Curator Melissa Wolfe talks about the inspiration we can all take away from the Columbus Museum of Arts newest exhibition showcasing the work of home town hero George Bellows. George Bellows and the American Experience through January 4, 2014. This exhibition follows on the heels of a major retrospective of the artist organized by the [...]
Ohio has been left OUT of a recent round of federal grants to help prevent home foreclosures.
The state senate debated the future of the Ohio Tobacco Prevention Foundation Thursday afternoon. Earlier this week, the House voted to defund the Foundation and assign the state’s anti-smoking efforts to the health department. Governor Strickland and some lawmakers want to use money from the landmark tobacco settlement to fund a jobs bill. The move could bring to an end the foundation’s 1-800-QUIT-NOW help line.
Just a few weeks after an Ohio anti-smoking agency tried to prevent state legislators from siphoning away some of its money, lawmakers are moving to wipe out the agency altogether.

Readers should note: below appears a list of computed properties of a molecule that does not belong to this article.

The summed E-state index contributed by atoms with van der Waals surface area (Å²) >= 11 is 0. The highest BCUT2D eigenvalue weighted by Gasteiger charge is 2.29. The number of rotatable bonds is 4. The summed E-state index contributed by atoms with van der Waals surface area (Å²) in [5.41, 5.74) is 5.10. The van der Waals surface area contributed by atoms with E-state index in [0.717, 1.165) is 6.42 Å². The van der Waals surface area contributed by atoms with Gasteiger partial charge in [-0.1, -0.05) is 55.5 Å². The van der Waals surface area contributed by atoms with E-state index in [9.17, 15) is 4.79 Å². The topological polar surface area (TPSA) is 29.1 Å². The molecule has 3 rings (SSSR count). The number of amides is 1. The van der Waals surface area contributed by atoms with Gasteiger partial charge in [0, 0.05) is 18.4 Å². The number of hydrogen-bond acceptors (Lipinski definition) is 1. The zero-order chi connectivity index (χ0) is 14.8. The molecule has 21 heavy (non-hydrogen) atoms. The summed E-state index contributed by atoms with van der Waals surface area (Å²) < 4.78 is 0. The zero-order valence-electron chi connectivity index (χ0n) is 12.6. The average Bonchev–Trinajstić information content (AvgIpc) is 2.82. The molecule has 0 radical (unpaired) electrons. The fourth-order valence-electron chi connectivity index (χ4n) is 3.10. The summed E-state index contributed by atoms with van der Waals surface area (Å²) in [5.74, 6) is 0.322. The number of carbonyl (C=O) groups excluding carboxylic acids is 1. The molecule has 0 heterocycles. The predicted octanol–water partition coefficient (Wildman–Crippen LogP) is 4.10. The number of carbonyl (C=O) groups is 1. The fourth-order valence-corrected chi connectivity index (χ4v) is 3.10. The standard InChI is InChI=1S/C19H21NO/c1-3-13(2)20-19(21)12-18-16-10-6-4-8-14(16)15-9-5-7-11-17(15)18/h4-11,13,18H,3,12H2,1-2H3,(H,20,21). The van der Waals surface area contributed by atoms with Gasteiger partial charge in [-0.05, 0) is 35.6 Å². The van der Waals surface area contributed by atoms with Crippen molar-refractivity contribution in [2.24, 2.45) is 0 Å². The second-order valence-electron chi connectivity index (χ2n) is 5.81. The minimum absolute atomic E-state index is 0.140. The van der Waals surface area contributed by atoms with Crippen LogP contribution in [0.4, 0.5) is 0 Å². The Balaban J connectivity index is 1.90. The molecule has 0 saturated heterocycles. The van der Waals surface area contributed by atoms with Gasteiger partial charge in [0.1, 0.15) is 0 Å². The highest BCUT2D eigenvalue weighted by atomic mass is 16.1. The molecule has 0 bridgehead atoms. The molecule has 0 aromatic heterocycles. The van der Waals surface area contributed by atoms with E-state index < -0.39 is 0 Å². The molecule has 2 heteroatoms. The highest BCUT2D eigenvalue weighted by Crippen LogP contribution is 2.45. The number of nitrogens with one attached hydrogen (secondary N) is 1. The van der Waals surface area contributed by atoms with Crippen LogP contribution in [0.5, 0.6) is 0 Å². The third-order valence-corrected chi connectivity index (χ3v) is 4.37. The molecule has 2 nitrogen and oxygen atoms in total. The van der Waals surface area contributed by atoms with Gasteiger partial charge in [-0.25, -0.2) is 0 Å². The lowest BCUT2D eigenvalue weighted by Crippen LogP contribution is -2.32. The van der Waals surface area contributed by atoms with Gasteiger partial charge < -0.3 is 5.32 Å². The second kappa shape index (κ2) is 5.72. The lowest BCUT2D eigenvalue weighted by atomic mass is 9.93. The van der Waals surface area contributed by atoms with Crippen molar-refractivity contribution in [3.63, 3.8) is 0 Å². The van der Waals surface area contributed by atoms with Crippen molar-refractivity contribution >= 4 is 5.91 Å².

Every few months, there’s a new proposal in the Ohio legislature to crack down on sex offenders who’ve already served their prison time. One idea is to require them to use special green license plates on their cars. Another idea is to force them to live in treatment centers. The latest idea is to make it a crime for them to be in schools.
Over the next two years, an estimated 200-thousand Ohio homeowners could see their adjustable mortgage rates soar, making it hard for them to keep up their monthly payments.
Ohio leads the nation in the number of home foreclosures. State officials say they are trying to do something to help.
Columbus city officials today released the findings of a year-long independent investigation of the Fire Prevention Bureau. The city hired labor attorney Pamela Krivda to investigate reports that fire safety inspections were not conducted.